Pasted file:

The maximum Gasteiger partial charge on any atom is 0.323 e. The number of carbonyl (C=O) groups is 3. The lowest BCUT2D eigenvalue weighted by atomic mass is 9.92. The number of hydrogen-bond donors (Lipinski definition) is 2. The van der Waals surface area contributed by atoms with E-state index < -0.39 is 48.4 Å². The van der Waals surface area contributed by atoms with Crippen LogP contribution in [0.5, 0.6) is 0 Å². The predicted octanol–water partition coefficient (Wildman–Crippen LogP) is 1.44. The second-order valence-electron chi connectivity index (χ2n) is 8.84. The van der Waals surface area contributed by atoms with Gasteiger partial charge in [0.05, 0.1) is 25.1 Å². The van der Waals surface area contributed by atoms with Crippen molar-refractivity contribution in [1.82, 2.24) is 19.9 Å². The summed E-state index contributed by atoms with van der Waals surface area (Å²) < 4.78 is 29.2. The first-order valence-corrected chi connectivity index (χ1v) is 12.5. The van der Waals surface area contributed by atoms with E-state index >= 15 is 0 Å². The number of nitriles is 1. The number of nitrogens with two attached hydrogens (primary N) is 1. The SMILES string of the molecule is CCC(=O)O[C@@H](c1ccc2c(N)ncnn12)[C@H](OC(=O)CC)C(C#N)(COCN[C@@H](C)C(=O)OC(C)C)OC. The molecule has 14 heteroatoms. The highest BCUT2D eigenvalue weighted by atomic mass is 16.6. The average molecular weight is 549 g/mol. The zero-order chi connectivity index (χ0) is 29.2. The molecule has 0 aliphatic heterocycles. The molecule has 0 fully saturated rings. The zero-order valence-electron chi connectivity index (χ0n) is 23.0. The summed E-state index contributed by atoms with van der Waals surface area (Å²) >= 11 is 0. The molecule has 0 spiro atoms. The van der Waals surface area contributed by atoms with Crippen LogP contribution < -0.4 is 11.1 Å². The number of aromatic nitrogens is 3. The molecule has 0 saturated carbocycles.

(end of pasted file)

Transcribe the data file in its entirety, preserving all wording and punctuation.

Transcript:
The maximum Gasteiger partial charge on any atom is 0.323 e. The number of carbonyl (C=O) groups is 3. The lowest BCUT2D eigenvalue weighted by atomic mass is 9.92. The number of hydrogen-bond donors (Lipinski definition) is 2. The van der Waals surface area contributed by atoms with E-state index < -0.39 is 48.4 Å². The van der Waals surface area contributed by atoms with Crippen LogP contribution in [0.5, 0.6) is 0 Å². The predicted octanol–water partition coefficient (Wildman–Crippen LogP) is 1.44. The second-order valence-electron chi connectivity index (χ2n) is 8.84. The van der Waals surface area contributed by atoms with Gasteiger partial charge in [0.05, 0.1) is 25.1 Å². The van der Waals surface area contributed by atoms with Crippen molar-refractivity contribution in [1.82, 2.24) is 19.9 Å². The summed E-state index contributed by atoms with van der Waals surface area (Å²) < 4.78 is 29.2. The first-order valence-corrected chi connectivity index (χ1v) is 12.5. The van der Waals surface area contributed by atoms with E-state index >= 15 is 0 Å². The number of nitriles is 1. The number of nitrogens with two attached hydrogens (primary N) is 1. The SMILES string of the molecule is CCC(=O)O[C@@H](c1ccc2c(N)ncnn12)[C@H](OC(=O)CC)C(C#N)(COCN[C@@H](C)C(=O)OC(C)C)OC. The molecule has 14 heteroatoms. The highest BCUT2D eigenvalue weighted by atomic mass is 16.6. The average molecular weight is 549 g/mol. The zero-order chi connectivity index (χ0) is 29.2. The molecule has 0 aliphatic heterocycles. The molecule has 0 fully saturated rings. The zero-order valence-electron chi connectivity index (χ0n) is 23.0. The summed E-state index contributed by atoms with van der Waals surface area (Å²) >= 11 is 0. The molecule has 0 spiro atoms. The van der Waals surface area contributed by atoms with Crippen LogP contribution < -0.4 is 11.1 Å². The number of aromatic nitrogens is 3. The molecule has 0 saturated carbocycles.